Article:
Goodness Ohia Obioha
Motivational speaker Inquoris “Inky” Johnson spoke to students at the Trojan Center about overcoming trials in life.
Trojan Athletics organized the event in partnership with Fellowship of Christian Athletes (FCA) on Tuesday, March 6.
“My challenge to you while you’re at Troy University: don’t allow life, opposition, adversity and challenges to make you forget why you do what you do,” Johnson said.
Johnson was a cornerback at the University of Tennessee, just eight days away from being a first-round draft pick in 2006, when a serious hit to his shoulder caused his right arm and hand to be paralyzed. He underwent two major surgeries, had 350 staples in his body, was bandaged from the neck to the knees and had to re-learn basic mobility skills like writing and shoe-tying.
He later became a motivational speaker, using his underprivileged past from a crime-ridden neighborhood in Atlanta in accompaniment with his serious injury to encourage those around him to never let life stop them from being great.
“Young people, finish what you started and honor the people that came before you and leave a legacy for those that are coming behind you,” Johnson said to the audience, which was primarily composed of student athletes. He emphasized the need to lead by example, stating that an example is 10 times more powerful than an opinion.
Having been a student athlete himself, Johnson advised students to not just focus on one aspect of their lives but to make sure all aspects such as academics, sports, social life, family and friends are balanced.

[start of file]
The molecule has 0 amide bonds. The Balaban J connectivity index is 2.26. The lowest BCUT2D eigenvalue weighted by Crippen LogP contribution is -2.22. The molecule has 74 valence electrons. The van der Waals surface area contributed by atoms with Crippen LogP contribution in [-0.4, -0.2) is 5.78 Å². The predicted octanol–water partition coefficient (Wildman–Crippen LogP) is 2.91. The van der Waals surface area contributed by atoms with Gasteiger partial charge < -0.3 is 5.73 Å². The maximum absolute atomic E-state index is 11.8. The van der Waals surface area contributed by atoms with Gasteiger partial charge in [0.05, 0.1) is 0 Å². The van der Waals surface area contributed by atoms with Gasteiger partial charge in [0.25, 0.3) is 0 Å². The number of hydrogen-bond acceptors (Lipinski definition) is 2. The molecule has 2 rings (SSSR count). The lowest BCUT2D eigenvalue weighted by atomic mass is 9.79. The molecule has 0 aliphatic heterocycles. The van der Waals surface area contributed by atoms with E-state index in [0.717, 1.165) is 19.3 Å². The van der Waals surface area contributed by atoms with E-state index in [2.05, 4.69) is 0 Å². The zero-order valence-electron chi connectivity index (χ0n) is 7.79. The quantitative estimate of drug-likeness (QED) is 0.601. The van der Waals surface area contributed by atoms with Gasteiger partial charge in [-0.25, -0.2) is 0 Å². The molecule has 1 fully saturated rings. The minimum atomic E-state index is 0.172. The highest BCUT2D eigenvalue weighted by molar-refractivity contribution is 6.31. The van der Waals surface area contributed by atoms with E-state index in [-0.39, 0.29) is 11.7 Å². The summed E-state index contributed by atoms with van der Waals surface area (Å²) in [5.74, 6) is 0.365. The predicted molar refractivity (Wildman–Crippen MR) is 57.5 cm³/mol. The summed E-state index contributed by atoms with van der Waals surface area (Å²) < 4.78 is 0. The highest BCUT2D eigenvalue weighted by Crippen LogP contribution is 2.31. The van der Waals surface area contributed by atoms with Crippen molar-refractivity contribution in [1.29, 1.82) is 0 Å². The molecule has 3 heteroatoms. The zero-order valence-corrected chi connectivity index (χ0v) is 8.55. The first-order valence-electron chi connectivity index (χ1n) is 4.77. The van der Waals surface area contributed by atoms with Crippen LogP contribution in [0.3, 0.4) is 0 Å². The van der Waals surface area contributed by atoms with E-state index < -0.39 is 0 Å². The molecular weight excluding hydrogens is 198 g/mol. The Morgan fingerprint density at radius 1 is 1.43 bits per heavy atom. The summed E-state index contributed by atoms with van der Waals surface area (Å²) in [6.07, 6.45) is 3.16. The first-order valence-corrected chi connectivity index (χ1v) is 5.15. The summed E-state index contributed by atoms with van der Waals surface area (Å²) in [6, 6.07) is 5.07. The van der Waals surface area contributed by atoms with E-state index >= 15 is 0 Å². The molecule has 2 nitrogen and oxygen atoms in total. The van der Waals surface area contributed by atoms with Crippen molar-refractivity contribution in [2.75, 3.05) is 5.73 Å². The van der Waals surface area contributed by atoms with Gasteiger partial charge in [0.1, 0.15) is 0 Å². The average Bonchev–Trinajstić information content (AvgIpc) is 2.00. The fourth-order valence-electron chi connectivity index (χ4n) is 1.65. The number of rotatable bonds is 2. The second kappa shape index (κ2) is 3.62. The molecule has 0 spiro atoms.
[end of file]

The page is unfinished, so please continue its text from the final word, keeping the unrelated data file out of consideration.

Through his story, Johnson emphasized the importance of the relationships with his teammates.
“I loved the fact that I could be a part of something with a group of individuals,” he said. “What we were working for was greater than any one of us.”
The loyalty among the teammates was so strong that even after his accident, it didn’t stop him from encouraging his teammates, and it didn’t stop his teammates from being there for him. He was adamant about finishing what you start and never giving up.
Cameron Rice, a senior social science major from Huntsville and the president of FCA, recalled meeting Johnson when Rice was in eighth grade.
“He said something to me from that point about trusting the process,” Rice said. “And literally from that day, I’ve been following him and always been keeping up with him, and he’s become like a family friend to us since that day and, like I said, probably one of the biggest mentors of my life.
“Life is not over. When hard things come, you have to continue to push through it. For one, you submit your issues to God, first of all, and then you just continue to run at life in the same way. It will get you down and continue to punch you, but that doesn’t mean that you continue to stay down.”
Troy football players were required to attend, but Head Coach Neal Brown estimated that 80-90 percent of them follow Johnson on social media and most, if not all, were genuinely excited for the event.
“First of all, he’s a dynamic speaker with an unbelievable story,” Brown said. “What he talks about is really relevant to what a lot of the student athletes are going through.
“They hear a lot of the same messages from all their coaches, but to hear it from a former student athlete, somebody that has overcome adversity and now is successful in real life, I think it takes it to a whole new level.”
Amber Thomas, a senior biomedical sciences major from Mobile, said the event was something she really needed.
“It’s important to complete your goal in life,” Thomas said. “You should never stop, and you shouldn’t let obstacles get in your way.”